Using a MyVanilla Prepaid Card to withdraw cash isn’t always fee-free. Although the card’s website indicates surcharge-free MoneyPass ATM access, using any domestic ATM, including MoneyPass machines, will cost $1.95, according to customer service. International ATM withdrawals cost $4.95. To avoid setting your savings back, you’ll want to stick to using a MyVanilla card simply to make purchases.

MyVanilla Prepaid reloadable cards can be opened either as a Visa or Mastercard. There are only slight differences in retailers that accept one versus the other, so you can choose based on preference. You can open a MyVanilla Card online or at participating retailers, such as Family Dollar, Walmart and Walgreens. After purchasing the card at a store, you need to register it online to start using it.

Whether Visa or Mastercard, all MyVanilla Prepaid Cards are FDIC-insured through The Bancorp Bank.

The best prepaid debit cards for ATM withdrawals

While prepaid debit cards come with the convenience of debit and credit cards, it can still help to have cash on hand sometimes. To find the best prepaid debit cards for ATM withdrawals, we looked for those with the lowest fees for both in-network and out-of-network ATMs, while taking widespread ATM access into consideration.

Affinity Plus Federal Credit Union Visa® Reloadable Prepaid Card — $0 in-network and out-of-network ATM fees

Affinity Plus Federal Credit Union Visa® Reloadable Prepaid Card As you might expect, banks don’t often allow you to make ATM withdrawals at other banks for free. Affinity Plus Federal Credit Union does things a little differently with its Visa® Reloadable Prepaid Card: There are no fees for using both in-network and out-of-network ATMs. Also, there are no fees for account maintenance, purchases, cash deposits or inactivity.

The card costs $4.95, whether at an Affinity Plus branch or online. You can load any amount between $20 and $5,000.

Headquartered in St. Paul. Minn., Affinity Plus FCU serves the Minnesota community, with branches throughout the state. To become an Affinity Plus FCU member, you must work or volunteer at select organizations, attend or have graduated from select schools or live, work or worship in select Minnesota cities. You may also be eligible through relatives or roommates with which you live. You can also join by making a one-time $25 dues payment to the Affinity Plus Foundation.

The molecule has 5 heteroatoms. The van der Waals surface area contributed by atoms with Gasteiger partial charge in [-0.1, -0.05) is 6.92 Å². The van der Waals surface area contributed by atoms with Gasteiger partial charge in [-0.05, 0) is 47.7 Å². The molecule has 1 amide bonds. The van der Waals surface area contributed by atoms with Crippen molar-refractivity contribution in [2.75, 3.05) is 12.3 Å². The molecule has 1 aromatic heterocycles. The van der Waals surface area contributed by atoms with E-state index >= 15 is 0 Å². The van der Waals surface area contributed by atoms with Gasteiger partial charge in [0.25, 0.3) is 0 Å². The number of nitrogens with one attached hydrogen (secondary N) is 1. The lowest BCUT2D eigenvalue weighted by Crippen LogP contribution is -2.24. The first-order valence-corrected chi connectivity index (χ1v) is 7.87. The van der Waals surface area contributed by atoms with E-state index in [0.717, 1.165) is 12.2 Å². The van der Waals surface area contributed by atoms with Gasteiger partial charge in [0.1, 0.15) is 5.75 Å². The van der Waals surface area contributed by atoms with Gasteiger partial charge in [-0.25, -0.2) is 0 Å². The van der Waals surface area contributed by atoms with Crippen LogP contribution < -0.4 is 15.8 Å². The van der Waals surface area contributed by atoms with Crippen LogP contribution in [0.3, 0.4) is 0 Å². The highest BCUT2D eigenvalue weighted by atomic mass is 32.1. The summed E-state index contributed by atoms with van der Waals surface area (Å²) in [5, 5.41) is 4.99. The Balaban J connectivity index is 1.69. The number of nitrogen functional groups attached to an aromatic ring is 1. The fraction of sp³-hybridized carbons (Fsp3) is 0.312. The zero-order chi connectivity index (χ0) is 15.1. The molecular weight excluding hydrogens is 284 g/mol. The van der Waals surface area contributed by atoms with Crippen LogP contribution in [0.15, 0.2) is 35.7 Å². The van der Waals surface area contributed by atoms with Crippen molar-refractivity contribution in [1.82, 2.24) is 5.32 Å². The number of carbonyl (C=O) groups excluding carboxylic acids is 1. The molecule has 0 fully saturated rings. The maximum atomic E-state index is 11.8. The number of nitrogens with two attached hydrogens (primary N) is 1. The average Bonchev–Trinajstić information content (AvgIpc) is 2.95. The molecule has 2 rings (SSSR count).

Navy Federal Credit Union GO Prepaid Card — $0 in-network ATM fee, $1 out-of-network ATM fee

Navy Federal Credit Union GO Prepaid Card Already one of our best low-fee prepaid debit cards, the Navy Federal Credit Union GO Prepaid Card also offers one of the best out-of-network ATM fee deals — $1. Just keep in mind that the ATM owner may charge additional fees. The card also has no fees for monthly maintenance, card activation, ownership and purchases.

You’ll have to be a member of Navy Federal Credit Union who is at least 18 years old with a Social Security number and primary ownership of a Navy Federal savings account to be able to open a GO Prepaid Card. Membership is open — but not limited — to active-duty members of the military, veterans, select Department of Defense employees and immediate family members of eligible service members.

UFCU ABILITY Card — $0 in-network ATM fee, $1 out-of-network ATM fee

UFCU ABILITY CardUniversity Federal Credit Union offers ABILITY Card holders access to over 300 UFCU Alliance ATMs. But if you find yourself using an out-of-network ATM, UFCU will charge only a $1 fee for each transaction. Still, while that’s the lowest fee you’ll find, try to stick to using in-network ATMs, especially since non-UFCU ATM owners may also charge fees. Avoiding an out-of-network ATM fee pileup can be helpful since there is already a $5 monthly fee to keep the card.

To open an ABILITY Card, you’ll need at least $25, although there’s no opening fee for UFCU members. There are no fees for reloading, but you’re limited to $1,000 in withdrawals and $2,000 in purchases per day.

You’ll need to be a member of the credit union to open an ABILITY Card. You can join UFCU if you’re employed by a company, enrolled in a school or belong to an association in the credit union’s field of membership. You can also join if an immediate family member is a member or if you join the University of Texas Longhorn Foundation.

UFCU has locations and ATMs across central Texas and Galveston County, and offers members access to hundreds of National Shared Branch Network locations as well.

The best prepaid debit cards for cash deposits